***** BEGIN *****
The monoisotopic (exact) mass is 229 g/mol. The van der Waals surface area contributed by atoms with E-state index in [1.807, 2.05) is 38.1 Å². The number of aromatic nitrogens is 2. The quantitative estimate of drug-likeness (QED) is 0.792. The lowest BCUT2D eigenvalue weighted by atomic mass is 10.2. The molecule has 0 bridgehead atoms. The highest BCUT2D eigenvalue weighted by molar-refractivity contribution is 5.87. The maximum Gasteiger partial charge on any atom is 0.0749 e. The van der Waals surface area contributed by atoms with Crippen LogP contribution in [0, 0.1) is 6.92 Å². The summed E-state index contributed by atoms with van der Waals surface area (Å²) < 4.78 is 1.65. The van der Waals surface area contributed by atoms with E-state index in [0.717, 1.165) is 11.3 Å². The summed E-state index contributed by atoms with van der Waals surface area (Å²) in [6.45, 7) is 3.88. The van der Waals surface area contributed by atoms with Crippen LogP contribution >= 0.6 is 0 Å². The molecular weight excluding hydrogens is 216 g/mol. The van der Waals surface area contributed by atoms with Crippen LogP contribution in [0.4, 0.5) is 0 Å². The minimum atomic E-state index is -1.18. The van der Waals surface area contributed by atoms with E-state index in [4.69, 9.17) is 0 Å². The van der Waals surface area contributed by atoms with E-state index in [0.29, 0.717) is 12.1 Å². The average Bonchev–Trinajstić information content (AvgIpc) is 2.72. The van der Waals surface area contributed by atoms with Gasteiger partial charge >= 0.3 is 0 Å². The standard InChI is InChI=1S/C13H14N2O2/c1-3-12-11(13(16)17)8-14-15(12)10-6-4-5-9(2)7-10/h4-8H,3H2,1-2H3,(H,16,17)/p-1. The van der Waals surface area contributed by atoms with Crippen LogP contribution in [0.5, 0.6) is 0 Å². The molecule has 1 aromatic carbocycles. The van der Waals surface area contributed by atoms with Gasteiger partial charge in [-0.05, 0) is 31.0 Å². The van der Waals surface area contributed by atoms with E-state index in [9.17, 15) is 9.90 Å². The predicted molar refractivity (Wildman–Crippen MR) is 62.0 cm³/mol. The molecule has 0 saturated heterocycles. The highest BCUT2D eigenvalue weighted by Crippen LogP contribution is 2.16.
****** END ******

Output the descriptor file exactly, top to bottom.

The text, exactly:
The monoisotopic (exact) mass is 229 g/mol. The van der Waals surface area contributed by atoms with E-state index in [1.807, 2.05) is 38.1 Å². The number of aromatic nitrogens is 2. The quantitative estimate of drug-likeness (QED) is 0.792. The lowest BCUT2D eigenvalue weighted by atomic mass is 10.2. The molecule has 0 bridgehead atoms. The highest BCUT2D eigenvalue weighted by molar-refractivity contribution is 5.87. The maximum Gasteiger partial charge on any atom is 0.0749 e. The van der Waals surface area contributed by atoms with Crippen LogP contribution in [0, 0.1) is 6.92 Å². The summed E-state index contributed by atoms with van der Waals surface area (Å²) < 4.78 is 1.65. The van der Waals surface area contributed by atoms with E-state index in [0.717, 1.165) is 11.3 Å². The summed E-state index contributed by atoms with van der Waals surface area (Å²) in [6.45, 7) is 3.88. The van der Waals surface area contributed by atoms with Crippen LogP contribution >= 0.6 is 0 Å². The molecular weight excluding hydrogens is 216 g/mol. The van der Waals surface area contributed by atoms with Crippen LogP contribution in [0.4, 0.5) is 0 Å². The minimum atomic E-state index is -1.18. The van der Waals surface area contributed by atoms with E-state index in [4.69, 9.17) is 0 Å². The van der Waals surface area contributed by atoms with E-state index in [0.29, 0.717) is 12.1 Å². The average Bonchev–Trinajstić information content (AvgIpc) is 2.72. The van der Waals surface area contributed by atoms with Gasteiger partial charge >= 0.3 is 0 Å². The standard InChI is InChI=1S/C13H14N2O2/c1-3-12-11(13(16)17)8-14-15(12)10-6-4-5-9(2)7-10/h4-8H,3H2,1-2H3,(H,16,17)/p-1. The van der Waals surface area contributed by atoms with Crippen LogP contribution in [0.5, 0.6) is 0 Å². The molecule has 1 aromatic carbocycles. The van der Waals surface area contributed by atoms with Gasteiger partial charge in [-0.05, 0) is 31.0 Å². The van der Waals surface area contributed by atoms with E-state index in [9.17, 15) is 9.90 Å². The predicted molar refractivity (Wildman–Crippen MR) is 62.0 cm³/mol. The molecule has 0 saturated heterocycles. The highest BCUT2D eigenvalue weighted by Crippen LogP contribution is 2.16.